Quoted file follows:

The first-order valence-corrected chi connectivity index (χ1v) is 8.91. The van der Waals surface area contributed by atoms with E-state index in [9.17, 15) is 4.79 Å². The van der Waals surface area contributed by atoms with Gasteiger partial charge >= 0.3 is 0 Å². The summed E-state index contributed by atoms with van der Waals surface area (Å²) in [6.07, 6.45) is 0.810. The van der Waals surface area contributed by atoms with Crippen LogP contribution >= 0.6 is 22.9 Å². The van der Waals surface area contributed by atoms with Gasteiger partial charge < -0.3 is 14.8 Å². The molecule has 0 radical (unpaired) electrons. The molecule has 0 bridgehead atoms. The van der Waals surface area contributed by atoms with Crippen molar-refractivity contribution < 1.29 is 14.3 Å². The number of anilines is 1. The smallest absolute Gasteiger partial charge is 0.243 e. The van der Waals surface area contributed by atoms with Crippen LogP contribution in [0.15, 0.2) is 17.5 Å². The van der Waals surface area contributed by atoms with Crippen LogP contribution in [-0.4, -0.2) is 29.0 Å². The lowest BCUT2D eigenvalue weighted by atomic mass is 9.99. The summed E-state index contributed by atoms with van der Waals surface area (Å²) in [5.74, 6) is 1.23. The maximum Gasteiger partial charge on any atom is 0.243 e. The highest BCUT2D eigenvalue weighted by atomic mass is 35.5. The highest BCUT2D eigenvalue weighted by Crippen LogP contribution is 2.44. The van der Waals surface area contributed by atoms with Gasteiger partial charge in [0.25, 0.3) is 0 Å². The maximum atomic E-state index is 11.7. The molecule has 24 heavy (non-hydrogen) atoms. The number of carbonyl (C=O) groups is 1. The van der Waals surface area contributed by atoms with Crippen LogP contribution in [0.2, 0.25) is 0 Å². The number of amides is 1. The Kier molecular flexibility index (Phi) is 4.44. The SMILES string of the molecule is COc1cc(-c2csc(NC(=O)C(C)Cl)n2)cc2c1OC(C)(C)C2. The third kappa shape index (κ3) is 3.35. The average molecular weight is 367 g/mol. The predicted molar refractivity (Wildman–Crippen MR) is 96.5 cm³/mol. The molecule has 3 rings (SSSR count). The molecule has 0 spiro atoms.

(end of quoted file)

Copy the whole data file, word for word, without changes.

The first-order valence-corrected chi connectivity index (χ1v) is 8.91. The van der Waals surface area contributed by atoms with E-state index in [9.17, 15) is 4.79 Å². The van der Waals surface area contributed by atoms with Gasteiger partial charge >= 0.3 is 0 Å². The summed E-state index contributed by atoms with van der Waals surface area (Å²) in [6.07, 6.45) is 0.810. The van der Waals surface area contributed by atoms with Crippen LogP contribution >= 0.6 is 22.9 Å². The van der Waals surface area contributed by atoms with Gasteiger partial charge < -0.3 is 14.8 Å². The molecule has 0 radical (unpaired) electrons. The molecule has 0 bridgehead atoms. The van der Waals surface area contributed by atoms with Crippen molar-refractivity contribution < 1.29 is 14.3 Å². The number of anilines is 1. The smallest absolute Gasteiger partial charge is 0.243 e. The van der Waals surface area contributed by atoms with Crippen LogP contribution in [0.15, 0.2) is 17.5 Å². The van der Waals surface area contributed by atoms with Crippen LogP contribution in [-0.4, -0.2) is 29.0 Å². The lowest BCUT2D eigenvalue weighted by atomic mass is 9.99. The summed E-state index contributed by atoms with van der Waals surface area (Å²) in [5.74, 6) is 1.23. The maximum Gasteiger partial charge on any atom is 0.243 e. The highest BCUT2D eigenvalue weighted by atomic mass is 35.5. The highest BCUT2D eigenvalue weighted by Crippen LogP contribution is 2.44. The van der Waals surface area contributed by atoms with Gasteiger partial charge in [0.25, 0.3) is 0 Å². The maximum atomic E-state index is 11.7. The molecule has 24 heavy (non-hydrogen) atoms. The number of carbonyl (C=O) groups is 1. The van der Waals surface area contributed by atoms with Crippen LogP contribution in [0.2, 0.25) is 0 Å². The number of amides is 1. The Kier molecular flexibility index (Phi) is 4.44. The SMILES string of the molecule is COc1cc(-c2csc(NC(=O)C(C)Cl)n2)cc2c1OC(C)(C)C2. The third kappa shape index (κ3) is 3.35. The average molecular weight is 367 g/mol. The predicted molar refractivity (Wildman–Crippen MR) is 96.5 cm³/mol. The molecule has 3 rings (SSSR count). The molecule has 0 spiro atoms.